Video Special Effects on a Budget

Want to add special effects to your videos but don’t want to spend a fortune? You may be surprised to learn that it can be affordable if you’re up for trying some unconventional approaches. Below, we’ve detailed a project where we created an invisible whiteboard.

We’re fortunate to work with some really wonderful people. One of our favorites is Dr. Woodie Flowers, emeritus professor of mechanical engineering at MIT. If his name sounds familiar, he was the original host of the PBS series Scientific American Frontiers.

We’ve created many videos with the professor and each one has had a unique set of challenges. The most common hurdle is that the projects frequently have very limited budgets. In 2011, Duchin Productions was faced with the most challenging production of all: Woodie wanted to create the illusion of writing on an invisible white board. After hearing the idea, we couldn’t wait to get started! Many know that Duchin Productions’ owner Jay Duchin is an avid inventor with an extensive workshop, so challenges like this are right up his alley.

Build an invisible white board
Make it easily erasable
Make it transportable and quick to assemble
Make it safe
And above all, don’t spend a lot of money.

Challenge # 1: Glass
We tested an array of clear materials for this shoot but in the end, plate glass was the winner. The downside to using glass is it streaks, scratches, flexes, reflects and can break. We had to use a piece big enough to fit the effect yet not be so large we couldn’t move it. A 4×8’ sheet of plate glass was ordered and it weighed in at just over 100 lbs. Jay set out to build a custom rig to safely hold the glass yet allow it to be adjustable in both height for the camera shot and angle to control any lighting reflections. A wooden frame was made that could be assembled on-site making it easier to transport. If the glass fit was too tight, it could easily crack the glass so an internal foam border was added to allow the sheet to freely move without being stressed by the structure. Jay also designed and welded a pair of steel brackets to work with off-the-shelf grip hardware.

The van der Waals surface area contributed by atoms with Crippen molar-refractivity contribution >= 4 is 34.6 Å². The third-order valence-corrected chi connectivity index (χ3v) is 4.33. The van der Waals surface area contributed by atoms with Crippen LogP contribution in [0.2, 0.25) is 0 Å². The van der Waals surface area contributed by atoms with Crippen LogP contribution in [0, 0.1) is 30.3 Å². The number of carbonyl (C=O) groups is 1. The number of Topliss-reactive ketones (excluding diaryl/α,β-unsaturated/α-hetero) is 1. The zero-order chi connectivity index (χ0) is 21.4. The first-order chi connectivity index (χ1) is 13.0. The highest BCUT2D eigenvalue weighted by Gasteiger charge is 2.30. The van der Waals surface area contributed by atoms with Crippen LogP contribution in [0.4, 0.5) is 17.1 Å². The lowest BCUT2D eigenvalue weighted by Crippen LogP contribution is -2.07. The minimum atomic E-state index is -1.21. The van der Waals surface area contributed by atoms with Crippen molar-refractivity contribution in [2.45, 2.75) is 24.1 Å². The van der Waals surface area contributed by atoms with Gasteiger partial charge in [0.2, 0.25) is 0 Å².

Challenge 2: The writing
Dr. Flowers had a lot of information to write with his presentation and from an editing standpoint, we wanted him to be able to do it in one long take. Writing cleanly and clearly on a chalkboard is hard enough and Woodie wanted things to be clean and neat. He came up with an amazing approach. He started out making a sheet of paper the same size as the glass and wrote all his notes on it. The paper was then rolled out and taped to the glass. Woodie then used a thin, permanent silver marker to lightly trace out all his notes on the camera side of the glass. When it came time to shoot, he would be tracing the silver writing with a black marker from the opposite side of the glass. We did some early testing and quickly learned traditional dry erase makers didn’t work well or produce a thick enough line on the glass. Woodie ended up using an extra large permanent maker with the tip chiseled down to produce just the right line thickness. The script called for sections of the writing to be erased on-camera so we also tested an array of cleaning products and solvents that easily wipe off the permanent marker. We didn’t want to scratch the glass with an abrasive or have a toxic solvent drip on the floor. The last problem was everything written on the glass showed up in reverse to the camera. Our solution was to simply flip the entire piece in the edit suite.

Challenge 3: The Script
Normally we would use a Teleprompter for long reads to camera. Since we were shooting directly into glass, the prompter screen would be an obvious reflection. Woodie knew his presentation really well but still needed help knowing which segments were coming next. Woodie wore an ear prompter (also called an IFB) that allowed our client, Steve Sargent of Sargent Production Services, to speak clues into Woodie’s ear so he would know the next segment he had to cover.

Check out the finished video to see how it all came together. In some segments, you can see the silver maker but when you consider we had a very limited budget, had to shoot it all in one day and couldn’t use a Teleprompter, we were all really pleased with the results.

The next time you have a creative idea for a video but you think it would be too expensive for your budget, call us first. We’ve got a few more tricks up our sleeve.

Here’s the final product:

Steve Sargent (left) and Jesse Hubbel moving the glass and frame to the shooting location.



Everyone jumps in between takes to help clean marker off the glass.



Steve Sargent (left) and Woodie Flowers working on some last minute script details